Not all exercises are equally appropriate for all rep ranges. That's why no one ever does lateral raises for heavy triples or low-bar squats for sets of 20. This means that when you switch from say, a hypertrophy phase to a strength phase, you'll need to change at least some of your exercises.

In general, dumbbell, cable, and bodyweight drills tend to be most suitable for higher-rep excursions, while barbell and some machine exercises are often better suited for low-rep training.

Another way to view this is that stable, bilateral, multi-joint drills (think leg press, pulldowns, etc.) are more suitable for heavy loading, whereas unilateral, less stable movements (e.g., Bulgarian split squats) might be better for higher rep sets.

Exercises that allow greater ranges of motion (ROM) tend to be better suited for hypertrophy phases. After all, volume is the key driver for muscular hypertrophy and exercises with greater ROM rack up more volume than exercises with less range of motion.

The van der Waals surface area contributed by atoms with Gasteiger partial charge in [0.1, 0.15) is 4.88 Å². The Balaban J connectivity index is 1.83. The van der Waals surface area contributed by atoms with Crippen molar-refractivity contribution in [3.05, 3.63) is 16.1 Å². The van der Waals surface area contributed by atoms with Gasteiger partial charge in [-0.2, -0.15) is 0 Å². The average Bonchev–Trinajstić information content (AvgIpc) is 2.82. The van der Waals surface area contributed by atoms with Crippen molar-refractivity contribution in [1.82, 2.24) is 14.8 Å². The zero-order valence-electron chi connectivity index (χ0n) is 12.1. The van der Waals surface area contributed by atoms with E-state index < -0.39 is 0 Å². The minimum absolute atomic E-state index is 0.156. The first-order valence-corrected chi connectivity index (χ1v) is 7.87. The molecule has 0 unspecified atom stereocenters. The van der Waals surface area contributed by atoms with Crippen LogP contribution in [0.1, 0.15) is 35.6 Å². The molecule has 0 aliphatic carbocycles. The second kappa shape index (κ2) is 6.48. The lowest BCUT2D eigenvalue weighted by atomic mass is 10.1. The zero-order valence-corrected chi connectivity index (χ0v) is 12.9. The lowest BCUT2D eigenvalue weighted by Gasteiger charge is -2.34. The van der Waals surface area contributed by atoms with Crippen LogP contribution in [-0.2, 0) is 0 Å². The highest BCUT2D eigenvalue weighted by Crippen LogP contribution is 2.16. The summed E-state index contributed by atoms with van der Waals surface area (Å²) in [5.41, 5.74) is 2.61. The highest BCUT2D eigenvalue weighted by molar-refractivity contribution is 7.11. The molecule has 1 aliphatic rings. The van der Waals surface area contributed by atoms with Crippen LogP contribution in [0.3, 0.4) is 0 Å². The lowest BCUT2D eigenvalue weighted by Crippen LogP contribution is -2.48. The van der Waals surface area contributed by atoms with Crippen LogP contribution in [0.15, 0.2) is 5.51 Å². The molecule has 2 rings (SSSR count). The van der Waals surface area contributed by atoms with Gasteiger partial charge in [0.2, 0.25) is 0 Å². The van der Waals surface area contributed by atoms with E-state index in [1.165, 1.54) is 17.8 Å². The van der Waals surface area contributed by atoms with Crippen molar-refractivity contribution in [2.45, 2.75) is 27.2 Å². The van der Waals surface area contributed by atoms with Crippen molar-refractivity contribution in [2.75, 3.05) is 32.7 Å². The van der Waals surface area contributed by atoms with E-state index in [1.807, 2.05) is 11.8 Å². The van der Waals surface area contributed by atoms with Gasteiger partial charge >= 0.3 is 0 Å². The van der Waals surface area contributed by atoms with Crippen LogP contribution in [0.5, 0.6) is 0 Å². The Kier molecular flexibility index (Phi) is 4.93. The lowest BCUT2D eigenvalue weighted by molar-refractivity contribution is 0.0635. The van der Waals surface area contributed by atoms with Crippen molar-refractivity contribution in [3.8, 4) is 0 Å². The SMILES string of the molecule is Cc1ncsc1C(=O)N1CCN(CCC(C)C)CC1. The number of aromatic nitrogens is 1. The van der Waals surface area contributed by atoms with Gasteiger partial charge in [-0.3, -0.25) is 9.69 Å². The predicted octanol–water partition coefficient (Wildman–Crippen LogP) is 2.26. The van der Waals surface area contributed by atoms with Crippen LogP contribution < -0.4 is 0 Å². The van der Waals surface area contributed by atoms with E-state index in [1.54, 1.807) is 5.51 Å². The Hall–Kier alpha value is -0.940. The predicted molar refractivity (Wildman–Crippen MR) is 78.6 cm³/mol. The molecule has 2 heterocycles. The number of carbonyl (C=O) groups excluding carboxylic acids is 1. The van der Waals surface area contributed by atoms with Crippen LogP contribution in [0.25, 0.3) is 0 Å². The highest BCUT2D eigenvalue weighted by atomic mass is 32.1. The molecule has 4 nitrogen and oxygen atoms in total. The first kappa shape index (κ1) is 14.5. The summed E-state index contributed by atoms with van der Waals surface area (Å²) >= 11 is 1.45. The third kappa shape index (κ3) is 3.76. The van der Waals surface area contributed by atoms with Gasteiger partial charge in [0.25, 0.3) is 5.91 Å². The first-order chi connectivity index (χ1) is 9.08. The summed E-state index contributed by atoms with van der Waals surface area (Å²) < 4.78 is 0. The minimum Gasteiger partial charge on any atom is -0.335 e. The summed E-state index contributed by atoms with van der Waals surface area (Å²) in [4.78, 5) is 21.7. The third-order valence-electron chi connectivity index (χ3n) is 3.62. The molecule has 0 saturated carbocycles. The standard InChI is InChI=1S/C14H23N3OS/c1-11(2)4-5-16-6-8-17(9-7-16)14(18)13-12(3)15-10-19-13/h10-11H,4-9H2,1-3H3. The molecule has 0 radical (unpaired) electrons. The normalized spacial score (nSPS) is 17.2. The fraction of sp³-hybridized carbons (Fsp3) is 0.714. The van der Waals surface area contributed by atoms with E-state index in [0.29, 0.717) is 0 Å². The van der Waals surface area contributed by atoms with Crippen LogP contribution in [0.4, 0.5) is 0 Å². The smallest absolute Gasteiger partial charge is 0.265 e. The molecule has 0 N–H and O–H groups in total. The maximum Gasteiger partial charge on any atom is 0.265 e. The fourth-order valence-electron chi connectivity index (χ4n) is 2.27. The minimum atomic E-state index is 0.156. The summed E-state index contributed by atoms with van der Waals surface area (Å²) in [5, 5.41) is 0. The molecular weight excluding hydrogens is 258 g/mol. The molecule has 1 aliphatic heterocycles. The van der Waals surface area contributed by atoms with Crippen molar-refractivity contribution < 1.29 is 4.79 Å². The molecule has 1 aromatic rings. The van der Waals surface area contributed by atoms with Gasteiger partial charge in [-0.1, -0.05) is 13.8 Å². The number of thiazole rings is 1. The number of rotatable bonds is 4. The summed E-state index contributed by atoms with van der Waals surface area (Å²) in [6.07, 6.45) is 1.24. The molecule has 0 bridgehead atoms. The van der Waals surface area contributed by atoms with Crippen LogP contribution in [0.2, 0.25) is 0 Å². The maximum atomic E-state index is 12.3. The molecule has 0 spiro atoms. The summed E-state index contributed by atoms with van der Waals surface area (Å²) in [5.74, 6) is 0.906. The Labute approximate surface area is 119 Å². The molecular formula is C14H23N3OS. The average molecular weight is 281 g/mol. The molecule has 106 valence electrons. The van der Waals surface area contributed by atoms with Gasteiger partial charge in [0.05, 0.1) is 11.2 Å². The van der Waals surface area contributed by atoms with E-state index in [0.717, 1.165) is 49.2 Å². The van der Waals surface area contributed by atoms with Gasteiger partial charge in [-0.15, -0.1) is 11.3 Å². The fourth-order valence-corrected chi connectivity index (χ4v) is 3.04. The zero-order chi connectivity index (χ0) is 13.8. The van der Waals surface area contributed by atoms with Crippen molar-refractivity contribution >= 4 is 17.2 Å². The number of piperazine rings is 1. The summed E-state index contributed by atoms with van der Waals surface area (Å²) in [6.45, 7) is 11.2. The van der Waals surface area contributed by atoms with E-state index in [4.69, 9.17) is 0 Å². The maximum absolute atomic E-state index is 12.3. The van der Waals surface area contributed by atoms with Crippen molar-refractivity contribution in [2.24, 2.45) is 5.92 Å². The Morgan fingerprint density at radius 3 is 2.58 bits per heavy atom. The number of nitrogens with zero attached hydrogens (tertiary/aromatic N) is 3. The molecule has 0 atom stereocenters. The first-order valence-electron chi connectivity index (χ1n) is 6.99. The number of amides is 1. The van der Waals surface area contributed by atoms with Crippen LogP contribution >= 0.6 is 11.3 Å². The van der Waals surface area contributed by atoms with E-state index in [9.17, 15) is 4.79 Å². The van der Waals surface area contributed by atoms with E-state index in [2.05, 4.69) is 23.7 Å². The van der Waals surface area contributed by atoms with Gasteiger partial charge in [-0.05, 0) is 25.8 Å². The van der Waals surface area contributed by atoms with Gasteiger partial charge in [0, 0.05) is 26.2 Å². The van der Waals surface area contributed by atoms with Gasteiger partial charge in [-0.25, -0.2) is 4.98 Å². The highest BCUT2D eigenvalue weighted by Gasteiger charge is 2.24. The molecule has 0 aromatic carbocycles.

If you're a powerlifter who decides to do a physique competition, you'll need to make some significant changes to your exercise menus.

Or, maybe you're a bodybuilder who comes to the conclusion that you're placing low because your calves suck and you decide to do a prioritization phase for calves. This means that you might need to temporarily eliminate some other exercises to accommodate this shift in priorities.